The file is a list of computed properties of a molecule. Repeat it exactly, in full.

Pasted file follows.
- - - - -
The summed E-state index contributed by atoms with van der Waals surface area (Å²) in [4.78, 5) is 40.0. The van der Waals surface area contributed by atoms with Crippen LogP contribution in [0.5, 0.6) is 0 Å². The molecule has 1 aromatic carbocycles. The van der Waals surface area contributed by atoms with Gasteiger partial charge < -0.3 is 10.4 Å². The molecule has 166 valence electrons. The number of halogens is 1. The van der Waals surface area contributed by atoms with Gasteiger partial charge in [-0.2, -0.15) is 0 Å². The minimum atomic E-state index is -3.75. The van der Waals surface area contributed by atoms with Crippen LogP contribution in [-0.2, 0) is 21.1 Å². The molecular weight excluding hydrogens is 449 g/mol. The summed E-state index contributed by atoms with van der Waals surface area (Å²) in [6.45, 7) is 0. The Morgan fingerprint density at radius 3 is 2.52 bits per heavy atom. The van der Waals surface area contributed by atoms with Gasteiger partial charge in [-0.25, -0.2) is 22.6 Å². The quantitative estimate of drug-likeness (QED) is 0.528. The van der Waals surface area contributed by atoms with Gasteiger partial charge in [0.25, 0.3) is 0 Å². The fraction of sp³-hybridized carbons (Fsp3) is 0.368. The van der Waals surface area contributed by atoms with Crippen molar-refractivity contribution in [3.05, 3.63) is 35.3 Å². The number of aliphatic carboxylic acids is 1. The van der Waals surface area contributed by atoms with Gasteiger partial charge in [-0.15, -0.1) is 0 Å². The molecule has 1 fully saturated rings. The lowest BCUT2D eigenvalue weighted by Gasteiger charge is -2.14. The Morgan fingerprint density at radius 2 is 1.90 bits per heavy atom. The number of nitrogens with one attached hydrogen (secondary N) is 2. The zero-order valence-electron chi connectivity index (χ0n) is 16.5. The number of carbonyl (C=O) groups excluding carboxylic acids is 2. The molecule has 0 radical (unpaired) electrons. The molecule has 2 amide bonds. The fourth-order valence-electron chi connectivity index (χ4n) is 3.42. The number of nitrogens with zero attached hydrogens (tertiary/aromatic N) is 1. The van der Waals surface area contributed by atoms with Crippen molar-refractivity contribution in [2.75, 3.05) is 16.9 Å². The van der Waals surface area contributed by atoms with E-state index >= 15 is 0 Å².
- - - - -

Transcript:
The summed E-state index contributed by atoms with van der Waals surface area (Å²) in [4.78, 5) is 40.0. The van der Waals surface area contributed by atoms with Crippen LogP contribution in [0.5, 0.6) is 0 Å². The molecule has 1 aromatic carbocycles. The van der Waals surface area contributed by atoms with Gasteiger partial charge < -0.3 is 10.4 Å². The molecule has 166 valence electrons. The number of halogens is 1. The van der Waals surface area contributed by atoms with Gasteiger partial charge in [-0.2, -0.15) is 0 Å². The minimum atomic E-state index is -3.75. The van der Waals surface area contributed by atoms with Crippen LogP contribution in [-0.2, 0) is 21.1 Å². The molecular weight excluding hydrogens is 449 g/mol. The summed E-state index contributed by atoms with van der Waals surface area (Å²) in [6.45, 7) is 0. The Morgan fingerprint density at radius 3 is 2.52 bits per heavy atom. The van der Waals surface area contributed by atoms with Gasteiger partial charge in [-0.25, -0.2) is 22.6 Å². The quantitative estimate of drug-likeness (QED) is 0.528. The van der Waals surface area contributed by atoms with Gasteiger partial charge in [0.25, 0.3) is 0 Å². The fraction of sp³-hybridized carbons (Fsp3) is 0.368. The van der Waals surface area contributed by atoms with Crippen molar-refractivity contribution in [3.05, 3.63) is 35.3 Å². The number of aliphatic carboxylic acids is 1. The van der Waals surface area contributed by atoms with Gasteiger partial charge in [-0.15, -0.1) is 0 Å². The molecule has 1 fully saturated rings. The lowest BCUT2D eigenvalue weighted by Gasteiger charge is -2.14. The Morgan fingerprint density at radius 2 is 1.90 bits per heavy atom. The number of nitrogens with one attached hydrogen (secondary N) is 2. The zero-order valence-electron chi connectivity index (χ0n) is 16.5. The number of carbonyl (C=O) groups excluding carboxylic acids is 2. The molecule has 0 radical (unpaired) electrons. The molecule has 2 amide bonds. The fourth-order valence-electron chi connectivity index (χ4n) is 3.42. The number of nitrogens with zero attached hydrogens (tertiary/aromatic N) is 1. The van der Waals surface area contributed by atoms with Crippen molar-refractivity contribution in [2.75, 3.05) is 16.9 Å². The van der Waals surface area contributed by atoms with E-state index >= 15 is 0 Å².